Top Things We Miss About Old Houses

12 07 2010

Hey, my house had one of those! (© Steve Lovegrove; Library of Congress)

Hey, I remember that!

For anyone lucky enough to own an old house, quirky features such as a hand-cranked dumbwaiter, gurgling radiator or shutters that actually work may be a part of everyday life. For the rest of us, such details now exist only in memories of visits to Granddad’s. The passion for old houses can start at an early age, as evidenced by all the letters and e-mails that This Old House readers sent in recalling special details from homes they knew as kids. In fact, it makes us wonder what today’s kids will talk about tomorrow — the silence of radiant heat?

Deep front porches

“My grandfather built my childhood home in 1936. Its front porch was 10 feet deep and ran the length of the front facade. It was a great place to play as a child and a great place to gather with the family.”

—Michael Purnell, Springfield, Ill.

Wooden screen doors

“I miss our old wooden screen door and my mother yelling, ‘And don’t slam the’—BANG!—’screen door!'”

—Hank Kennedy, Goffstown, N.H.

Milk-bottle boxes

“The house I grew up in had a metal milk box that held four milk bottles in an exterior wall. It had doors on each side — one was for the milkman to deliver freshly filled bottles and pick up empties, and the other opened into the kitchen.”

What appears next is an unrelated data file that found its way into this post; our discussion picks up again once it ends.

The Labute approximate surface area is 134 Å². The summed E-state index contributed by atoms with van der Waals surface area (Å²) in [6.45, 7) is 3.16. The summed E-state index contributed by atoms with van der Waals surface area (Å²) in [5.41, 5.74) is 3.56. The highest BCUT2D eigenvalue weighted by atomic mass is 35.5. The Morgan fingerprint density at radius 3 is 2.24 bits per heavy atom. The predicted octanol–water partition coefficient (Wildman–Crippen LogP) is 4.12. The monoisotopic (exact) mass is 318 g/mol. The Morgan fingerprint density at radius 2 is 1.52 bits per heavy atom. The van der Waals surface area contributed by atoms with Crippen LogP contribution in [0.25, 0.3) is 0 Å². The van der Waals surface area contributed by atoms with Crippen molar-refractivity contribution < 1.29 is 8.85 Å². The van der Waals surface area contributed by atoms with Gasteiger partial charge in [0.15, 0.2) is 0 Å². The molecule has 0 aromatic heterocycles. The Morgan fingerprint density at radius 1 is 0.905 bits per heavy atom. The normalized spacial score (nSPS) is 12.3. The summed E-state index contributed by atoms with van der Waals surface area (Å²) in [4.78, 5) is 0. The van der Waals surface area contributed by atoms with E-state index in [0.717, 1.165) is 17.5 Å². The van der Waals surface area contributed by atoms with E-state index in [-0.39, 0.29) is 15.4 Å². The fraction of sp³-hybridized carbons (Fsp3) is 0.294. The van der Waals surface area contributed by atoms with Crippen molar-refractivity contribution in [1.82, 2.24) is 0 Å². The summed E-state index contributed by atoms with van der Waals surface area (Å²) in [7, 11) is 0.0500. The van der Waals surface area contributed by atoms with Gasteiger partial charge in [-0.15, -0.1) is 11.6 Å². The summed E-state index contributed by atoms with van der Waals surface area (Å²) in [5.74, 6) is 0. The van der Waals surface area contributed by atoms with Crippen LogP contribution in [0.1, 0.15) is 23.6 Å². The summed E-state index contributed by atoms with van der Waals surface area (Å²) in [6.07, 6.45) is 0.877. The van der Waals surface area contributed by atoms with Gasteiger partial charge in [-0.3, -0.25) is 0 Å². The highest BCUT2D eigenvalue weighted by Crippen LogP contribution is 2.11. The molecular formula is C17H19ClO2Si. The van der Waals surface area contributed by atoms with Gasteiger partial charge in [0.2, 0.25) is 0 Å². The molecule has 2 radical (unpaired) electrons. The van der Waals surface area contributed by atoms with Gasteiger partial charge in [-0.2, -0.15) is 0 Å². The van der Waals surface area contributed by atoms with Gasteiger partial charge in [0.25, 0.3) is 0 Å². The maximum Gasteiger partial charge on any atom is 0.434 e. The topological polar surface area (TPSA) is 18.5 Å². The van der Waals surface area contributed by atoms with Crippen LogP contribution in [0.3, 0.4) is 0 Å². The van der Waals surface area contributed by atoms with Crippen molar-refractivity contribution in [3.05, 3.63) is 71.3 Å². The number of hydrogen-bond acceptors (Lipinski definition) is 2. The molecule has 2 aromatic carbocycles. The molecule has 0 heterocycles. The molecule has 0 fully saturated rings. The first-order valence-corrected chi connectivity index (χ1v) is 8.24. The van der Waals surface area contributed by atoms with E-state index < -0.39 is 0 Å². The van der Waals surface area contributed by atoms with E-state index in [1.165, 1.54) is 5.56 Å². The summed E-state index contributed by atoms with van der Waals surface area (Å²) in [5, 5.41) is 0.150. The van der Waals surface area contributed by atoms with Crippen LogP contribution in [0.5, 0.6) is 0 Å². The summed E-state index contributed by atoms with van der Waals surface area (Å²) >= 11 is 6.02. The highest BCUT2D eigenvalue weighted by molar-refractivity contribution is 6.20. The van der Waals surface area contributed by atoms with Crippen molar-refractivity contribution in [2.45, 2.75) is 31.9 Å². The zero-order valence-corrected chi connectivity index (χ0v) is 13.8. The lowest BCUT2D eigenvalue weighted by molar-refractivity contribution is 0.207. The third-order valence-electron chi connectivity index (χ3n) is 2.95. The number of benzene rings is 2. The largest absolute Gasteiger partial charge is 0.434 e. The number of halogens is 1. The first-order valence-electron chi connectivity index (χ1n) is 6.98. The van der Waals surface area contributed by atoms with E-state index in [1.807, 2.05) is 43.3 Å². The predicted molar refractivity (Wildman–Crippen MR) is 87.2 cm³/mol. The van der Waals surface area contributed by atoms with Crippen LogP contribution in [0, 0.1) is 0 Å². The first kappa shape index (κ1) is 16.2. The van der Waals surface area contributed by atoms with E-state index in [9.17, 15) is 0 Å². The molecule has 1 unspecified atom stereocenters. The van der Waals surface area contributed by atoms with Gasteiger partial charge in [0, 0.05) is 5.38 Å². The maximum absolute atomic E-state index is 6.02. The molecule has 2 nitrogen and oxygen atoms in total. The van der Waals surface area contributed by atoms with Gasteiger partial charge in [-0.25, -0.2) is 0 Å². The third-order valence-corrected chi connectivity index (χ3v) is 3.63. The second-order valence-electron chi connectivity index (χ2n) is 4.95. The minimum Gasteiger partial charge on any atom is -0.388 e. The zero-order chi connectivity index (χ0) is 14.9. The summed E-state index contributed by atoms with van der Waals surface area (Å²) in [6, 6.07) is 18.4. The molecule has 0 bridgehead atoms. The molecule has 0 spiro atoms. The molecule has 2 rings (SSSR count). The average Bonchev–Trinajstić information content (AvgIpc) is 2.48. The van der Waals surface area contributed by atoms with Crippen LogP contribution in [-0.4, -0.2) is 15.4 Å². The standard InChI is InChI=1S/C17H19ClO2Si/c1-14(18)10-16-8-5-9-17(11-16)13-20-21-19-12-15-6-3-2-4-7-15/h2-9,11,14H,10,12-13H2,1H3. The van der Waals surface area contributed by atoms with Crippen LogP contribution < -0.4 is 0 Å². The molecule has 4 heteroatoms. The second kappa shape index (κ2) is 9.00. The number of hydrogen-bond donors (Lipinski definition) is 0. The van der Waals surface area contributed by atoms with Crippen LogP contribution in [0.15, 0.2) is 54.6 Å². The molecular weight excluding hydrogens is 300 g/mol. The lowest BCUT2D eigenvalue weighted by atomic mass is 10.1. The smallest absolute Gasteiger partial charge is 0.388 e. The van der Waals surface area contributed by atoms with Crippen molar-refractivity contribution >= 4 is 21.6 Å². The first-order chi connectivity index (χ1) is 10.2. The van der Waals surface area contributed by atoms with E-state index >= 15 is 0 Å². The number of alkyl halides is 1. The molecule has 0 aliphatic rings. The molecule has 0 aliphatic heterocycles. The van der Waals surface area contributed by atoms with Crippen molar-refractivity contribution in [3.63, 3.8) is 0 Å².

—Susan Allen, Murfreesboro, Tenn.

Floor registers

“In the floor of my old bedroom there was a heat register. It had an iron grate you could pull out and then peer into the room below you. Mine looked right down into our living room. Perfect for Christmas morning.”

—Kate Craney-Welch, Wauwatosa, Wis

Deep overhangs

“The thing I miss most about old houses is the eaves. Before air conditioning, the eaves extended far out from the roof on all sides to protect the house from the summer sun. Lying in bed at night when it rained, I could hear the water dripping off the roof. It was such a comforting feeling.”

—LaureL Glasco, Newport News, Va.

Dumbwaiters

“Our dumbwaiter took up the space of a chimney, but it sure was useful for moving laundry and trash to the basement and food and dishes to and from the kitchen.”

—Joan Phelps, Hot Springs, Va.

Steam radiators

“When I remember the 100-year-old Minnesota house I grew up in, the thing I recall most fondly is the old-fashioned steam radiators. In winter we used to come home after a freezing-cold day of ice skating, take off our mittens and socks, and drape them over the radiator. I can still smell the damp wool. Radiators make old houses feel so warm and cozy.”

Article By Connie Roth-Ames, Salem, Ore





July Market Report

11 07 2010

This report is brought to you by Keller Williams.





Real Estate Deal-Breakers that shouldn’t be.

11 07 2010

Read Article Lending From A Loan Officer's Perspective

Purchasing a new home can be a very stressful experience. Most people are making the largest single purchase of a lifetime when selecting a primary residence. In addition to the monetary implications of such a large purchase, the actual process of buying a home contributes significantly to this stressful event of purchasing a home. Especially in today’s markets, buyers must be well informed and have a good understanding of a property’s underlying value before making the purchase decision. Prospective buyers saw real estate values plummet across the country during the mortgage meltdown.